Tax Fraud Or Innocent Mistake? What Is ‘Willful’ To IRS?

Tax time is just around the corner. It won’t be long before all those annoying Forms 1099, W-2 and K-1 start to show up. Sometimes, the forms dribble in, reporting income even after you’ve filed your return. There may be some surprises too, where you think you were paid $1,000, but the 1099 says $100,000! If your income is all there in black and white, you may not have many choices.

Yet even simple reporting problems can lead to crippling mistakes that cost big. The more complex your affairs, the more you and your tax adviser must make judgment calls. If you misstep, are you better off being honest and ignorant, or more clever and conniving? Taxes are complex, and U.S. taxes are especially confusing. You might assume that anything can be called an innocent mistake. 

Actually, the tax law draws a line between non-willful and willful. Willfully evading federal income taxes is a felony. See 26 U.S.C. § 7203. “Willful” usually means voluntary or with intent. You are willful if you intentionally violate a legal duty of which you’re aware. Yet what IRS calls ‘willful’ can be tough to predict. And even if you’re ignorant, the IRS can say you are guilty of willful blindness–where you intentionally remain ignorant!

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For example, there’s lots of talk about how to soften the blow of disclosing foreign bank accounts or other tax problems. U.S. citizens and permanent residents must report worldwide income. They must also disclose foreign bank accounts on FBARs. Penalties for failing to report income can be severe, and penalties for failing to file FBARs are even worse.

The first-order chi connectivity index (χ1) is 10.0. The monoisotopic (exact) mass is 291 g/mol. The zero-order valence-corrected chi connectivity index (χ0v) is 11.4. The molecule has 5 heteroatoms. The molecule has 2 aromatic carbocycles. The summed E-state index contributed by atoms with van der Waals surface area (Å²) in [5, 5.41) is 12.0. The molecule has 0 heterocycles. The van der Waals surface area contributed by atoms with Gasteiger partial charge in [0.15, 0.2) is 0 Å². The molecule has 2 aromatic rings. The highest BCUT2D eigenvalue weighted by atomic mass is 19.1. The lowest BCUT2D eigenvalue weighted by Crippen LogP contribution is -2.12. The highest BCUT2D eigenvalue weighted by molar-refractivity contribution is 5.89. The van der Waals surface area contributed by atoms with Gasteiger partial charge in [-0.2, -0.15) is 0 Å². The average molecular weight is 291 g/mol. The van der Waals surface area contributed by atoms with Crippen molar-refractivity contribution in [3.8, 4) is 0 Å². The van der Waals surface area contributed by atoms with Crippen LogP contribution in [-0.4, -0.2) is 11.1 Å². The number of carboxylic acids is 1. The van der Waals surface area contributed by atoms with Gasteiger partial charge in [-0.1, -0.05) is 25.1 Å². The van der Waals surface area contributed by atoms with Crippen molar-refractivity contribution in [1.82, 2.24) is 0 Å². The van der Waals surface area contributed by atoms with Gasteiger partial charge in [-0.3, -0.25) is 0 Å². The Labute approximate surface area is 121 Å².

Consider United States v. J. Bryan Williams. Mr. Williams had checked the “no” box stating under penalties of perjury that he did not have a foreign bank account. He also did not file FBARs. It turned out that he did have foreign accounts. Nevertheless, the court was not persuaded that Mr. Williams was trying to evade taxes. Some people manage to avoid the taint of willfulness in tax matters based on a genuine misunderstanding of the tax law. The misunderstanding can even be unreasonable as long as it’s genuine.

Another way of not being willful: having a good-faith (even though unreasonable) belief no tax is due. In United States v. Kokenis, a jury found Mr. Kokenis guilty of tax evasion. Asking for a new trial, Kokenis claimed that the trial court improperly excluded evidence of his good faith misunderstanding of the tax law.

You cannot hold it against a criminal defendant who chooses not to testify in his own defense. For that reason, the court in Kokenis even noted in its order that it instructed the jury not to draw negative inferences from Kokenis’ failure to take the stand. Still, said the court, how else could Mr. Kokenis have established his own good faith belief? On appeal to the Seventh Circuit, Mr. Kokenis argued that the district court erred in ruling that he could not present evidence of good faith unless he waived his Fifth Amendment rights and testified. Nevertheless, the Seventh Circuit affirmed Mr. Kokenis’ convictions and sentence.

The size of penalties varies but often, 25% is at stake. Civil fraud is 75%, but that’s not often asserted. Criminal violations are asserted even less frequently. Still, most criminal tax cases start with civil audits. Even a smidgen of fraud or intentional misstatements can land you in jail.

If your mistakes are serious, the IRS can say you are willful. According to the IRS, willfulness involves a voluntary, intentional violation of a known legal duty. Willfulness is shown by your knowledge of reporting requirements and your conscious choice not to comply. Willfulness means you acted with knowledge that your conduct was unlawful—a voluntary, intentional, violation of a known legal duty.

Watch out for conduct meant to conceal. Setting up trusts or corporations, or filing some forms and not others, can look bad. Using cash, keeping deposits below $10,000, using travelers checks, under-reporting business income, and inflating your expenses can all spell trouble. Perhaps you can explain one failure, but repeated failures can morph conduct from inadvertent neglect into reckless or deliberate disregard. ‘Willful blindness’ is a kind of conscious effort to avoid learning about reporting requirements, and that too can be enough to land you in jail.

For alerts to future tax articles, email me at Wood@WoodLLP.com. This discussion is not intended as legal advice.

via The Tax Lawyer http://ift.tt/1QvBDon

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